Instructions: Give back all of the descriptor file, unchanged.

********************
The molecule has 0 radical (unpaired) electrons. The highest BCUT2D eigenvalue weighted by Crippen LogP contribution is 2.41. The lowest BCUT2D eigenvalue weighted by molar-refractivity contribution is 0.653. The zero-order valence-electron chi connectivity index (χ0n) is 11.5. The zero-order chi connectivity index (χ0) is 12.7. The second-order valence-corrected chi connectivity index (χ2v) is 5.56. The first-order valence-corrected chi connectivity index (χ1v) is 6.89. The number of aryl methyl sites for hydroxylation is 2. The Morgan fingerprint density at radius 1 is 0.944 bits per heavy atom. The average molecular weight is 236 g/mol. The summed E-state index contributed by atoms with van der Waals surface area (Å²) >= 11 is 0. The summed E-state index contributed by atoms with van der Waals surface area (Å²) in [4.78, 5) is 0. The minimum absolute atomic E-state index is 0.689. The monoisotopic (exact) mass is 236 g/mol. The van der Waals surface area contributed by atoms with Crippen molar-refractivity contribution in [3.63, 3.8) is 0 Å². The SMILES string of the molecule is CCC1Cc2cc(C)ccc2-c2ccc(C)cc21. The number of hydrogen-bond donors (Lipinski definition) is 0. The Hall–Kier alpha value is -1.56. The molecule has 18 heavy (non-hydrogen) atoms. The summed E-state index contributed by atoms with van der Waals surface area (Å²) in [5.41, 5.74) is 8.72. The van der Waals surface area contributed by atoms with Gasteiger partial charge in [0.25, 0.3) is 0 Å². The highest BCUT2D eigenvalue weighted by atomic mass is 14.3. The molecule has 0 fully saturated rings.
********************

The molecule has 0 radical (unpaired) electrons. The highest BCUT2D eigenvalue weighted by Crippen LogP contribution is 2.41. The lowest BCUT2D eigenvalue weighted by molar-refractivity contribution is 0.653. The zero-order valence-electron chi connectivity index (χ0n) is 11.5. The zero-order chi connectivity index (χ0) is 12.7. The second-order valence-corrected chi connectivity index (χ2v) is 5.56. The first-order valence-corrected chi connectivity index (χ1v) is 6.89. The number of aryl methyl sites for hydroxylation is 2. The Morgan fingerprint density at radius 1 is 0.944 bits per heavy atom. The average molecular weight is 236 g/mol. The summed E-state index contributed by atoms with van der Waals surface area (Å²) >= 11 is 0. The summed E-state index contributed by atoms with van der Waals surface area (Å²) in [4.78, 5) is 0. The minimum absolute atomic E-state index is 0.689. The monoisotopic (exact) mass is 236 g/mol. The van der Waals surface area contributed by atoms with Crippen molar-refractivity contribution in [3.63, 3.8) is 0 Å². The SMILES string of the molecule is CCC1Cc2cc(C)ccc2-c2ccc(C)cc21. The number of hydrogen-bond donors (Lipinski definition) is 0. The Hall–Kier alpha value is -1.56. The molecule has 18 heavy (non-hydrogen) atoms. The summed E-state index contributed by atoms with van der Waals surface area (Å²) in [5.41, 5.74) is 8.72. The van der Waals surface area contributed by atoms with Gasteiger partial charge in [0.25, 0.3) is 0 Å². The highest BCUT2D eigenvalue weighted by atomic mass is 14.3. The molecule has 0 fully saturated rings.